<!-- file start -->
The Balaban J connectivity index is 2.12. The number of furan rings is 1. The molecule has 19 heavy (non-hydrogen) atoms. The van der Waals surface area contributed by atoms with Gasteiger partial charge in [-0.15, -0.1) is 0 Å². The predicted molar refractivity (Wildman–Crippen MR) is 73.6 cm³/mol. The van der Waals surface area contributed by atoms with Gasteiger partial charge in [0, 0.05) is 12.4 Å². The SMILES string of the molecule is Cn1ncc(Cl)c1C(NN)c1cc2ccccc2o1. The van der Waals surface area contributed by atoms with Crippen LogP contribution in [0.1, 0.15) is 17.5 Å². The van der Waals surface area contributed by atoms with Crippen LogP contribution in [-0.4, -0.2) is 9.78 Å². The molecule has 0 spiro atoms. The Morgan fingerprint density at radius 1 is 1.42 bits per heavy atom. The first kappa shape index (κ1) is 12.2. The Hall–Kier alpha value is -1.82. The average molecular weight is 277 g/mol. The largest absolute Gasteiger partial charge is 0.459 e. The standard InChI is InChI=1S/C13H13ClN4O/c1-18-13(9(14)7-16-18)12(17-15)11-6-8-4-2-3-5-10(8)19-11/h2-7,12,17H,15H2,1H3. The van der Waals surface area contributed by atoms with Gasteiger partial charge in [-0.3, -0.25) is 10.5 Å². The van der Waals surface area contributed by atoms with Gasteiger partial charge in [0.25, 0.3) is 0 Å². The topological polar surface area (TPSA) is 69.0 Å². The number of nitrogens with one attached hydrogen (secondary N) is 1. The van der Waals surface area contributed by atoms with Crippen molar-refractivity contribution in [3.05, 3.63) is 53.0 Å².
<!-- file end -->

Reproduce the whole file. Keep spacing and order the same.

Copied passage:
The Balaban J connectivity index is 2.12. The number of furan rings is 1. The molecule has 19 heavy (non-hydrogen) atoms. The van der Waals surface area contributed by atoms with Gasteiger partial charge in [-0.15, -0.1) is 0 Å². The predicted molar refractivity (Wildman–Crippen MR) is 73.6 cm³/mol. The van der Waals surface area contributed by atoms with Gasteiger partial charge in [0, 0.05) is 12.4 Å². The SMILES string of the molecule is Cn1ncc(Cl)c1C(NN)c1cc2ccccc2o1. The van der Waals surface area contributed by atoms with Crippen LogP contribution in [0.1, 0.15) is 17.5 Å². The van der Waals surface area contributed by atoms with Crippen LogP contribution in [-0.4, -0.2) is 9.78 Å². The molecule has 0 spiro atoms. The Morgan fingerprint density at radius 1 is 1.42 bits per heavy atom. The first kappa shape index (κ1) is 12.2. The Hall–Kier alpha value is -1.82. The average molecular weight is 277 g/mol. The largest absolute Gasteiger partial charge is 0.459 e. The standard InChI is InChI=1S/C13H13ClN4O/c1-18-13(9(14)7-16-18)12(17-15)11-6-8-4-2-3-5-10(8)19-11/h2-7,12,17H,15H2,1H3. The van der Waals surface area contributed by atoms with Gasteiger partial charge in [-0.3, -0.25) is 10.5 Å². The van der Waals surface area contributed by atoms with Gasteiger partial charge in [0.25, 0.3) is 0 Å². The topological polar surface area (TPSA) is 69.0 Å². The number of nitrogens with one attached hydrogen (secondary N) is 1. The van der Waals surface area contributed by atoms with Crippen molar-refractivity contribution in [3.05, 3.63) is 53.0 Å².